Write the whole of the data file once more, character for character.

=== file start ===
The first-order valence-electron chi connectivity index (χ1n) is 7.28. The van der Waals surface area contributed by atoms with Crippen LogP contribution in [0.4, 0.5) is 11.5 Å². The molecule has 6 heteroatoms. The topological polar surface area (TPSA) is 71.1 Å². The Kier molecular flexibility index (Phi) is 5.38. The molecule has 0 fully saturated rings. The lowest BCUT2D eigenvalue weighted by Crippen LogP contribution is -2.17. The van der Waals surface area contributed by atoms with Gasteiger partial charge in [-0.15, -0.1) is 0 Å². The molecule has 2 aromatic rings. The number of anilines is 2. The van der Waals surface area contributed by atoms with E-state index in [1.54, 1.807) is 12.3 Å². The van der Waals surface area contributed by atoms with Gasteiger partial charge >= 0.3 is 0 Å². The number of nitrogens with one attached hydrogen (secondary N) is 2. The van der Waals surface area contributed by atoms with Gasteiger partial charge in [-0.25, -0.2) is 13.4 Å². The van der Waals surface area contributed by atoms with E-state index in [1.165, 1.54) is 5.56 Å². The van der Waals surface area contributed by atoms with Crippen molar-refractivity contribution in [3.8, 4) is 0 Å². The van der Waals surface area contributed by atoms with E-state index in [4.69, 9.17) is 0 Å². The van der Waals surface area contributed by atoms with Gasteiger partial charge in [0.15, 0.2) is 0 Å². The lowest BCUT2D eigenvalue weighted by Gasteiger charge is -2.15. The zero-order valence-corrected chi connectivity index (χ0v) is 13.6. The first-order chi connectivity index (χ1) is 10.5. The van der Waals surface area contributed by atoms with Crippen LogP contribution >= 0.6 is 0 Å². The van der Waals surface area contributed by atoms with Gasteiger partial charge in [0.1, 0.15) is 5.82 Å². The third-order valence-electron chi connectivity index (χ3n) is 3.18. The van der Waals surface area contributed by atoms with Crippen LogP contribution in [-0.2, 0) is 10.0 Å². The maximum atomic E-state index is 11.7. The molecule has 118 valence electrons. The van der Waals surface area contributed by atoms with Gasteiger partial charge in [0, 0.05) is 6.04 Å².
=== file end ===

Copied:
The first-order valence-electron chi connectivity index (χ1n) is 7.28. The van der Waals surface area contributed by atoms with Crippen LogP contribution in [0.4, 0.5) is 11.5 Å². The molecule has 6 heteroatoms. The topological polar surface area (TPSA) is 71.1 Å². The Kier molecular flexibility index (Phi) is 5.38. The molecule has 0 fully saturated rings. The lowest BCUT2D eigenvalue weighted by Crippen LogP contribution is -2.17. The van der Waals surface area contributed by atoms with Gasteiger partial charge in [-0.15, -0.1) is 0 Å². The molecule has 2 aromatic rings. The number of anilines is 2. The van der Waals surface area contributed by atoms with E-state index in [1.54, 1.807) is 12.3 Å². The van der Waals surface area contributed by atoms with Gasteiger partial charge >= 0.3 is 0 Å². The number of nitrogens with one attached hydrogen (secondary N) is 2. The van der Waals surface area contributed by atoms with Gasteiger partial charge in [-0.25, -0.2) is 13.4 Å². The van der Waals surface area contributed by atoms with E-state index in [1.165, 1.54) is 5.56 Å². The van der Waals surface area contributed by atoms with Crippen molar-refractivity contribution in [3.8, 4) is 0 Å². The van der Waals surface area contributed by atoms with E-state index in [4.69, 9.17) is 0 Å². The van der Waals surface area contributed by atoms with Gasteiger partial charge in [0.15, 0.2) is 0 Å². The lowest BCUT2D eigenvalue weighted by Gasteiger charge is -2.15. The zero-order valence-corrected chi connectivity index (χ0v) is 13.6. The first-order chi connectivity index (χ1) is 10.5. The van der Waals surface area contributed by atoms with Crippen LogP contribution >= 0.6 is 0 Å². The van der Waals surface area contributed by atoms with Gasteiger partial charge in [0.1, 0.15) is 5.82 Å². The third-order valence-electron chi connectivity index (χ3n) is 3.18. The van der Waals surface area contributed by atoms with Crippen LogP contribution in [-0.2, 0) is 10.0 Å². The maximum atomic E-state index is 11.7. The molecule has 118 valence electrons. The van der Waals surface area contributed by atoms with Gasteiger partial charge in [0, 0.05) is 6.04 Å².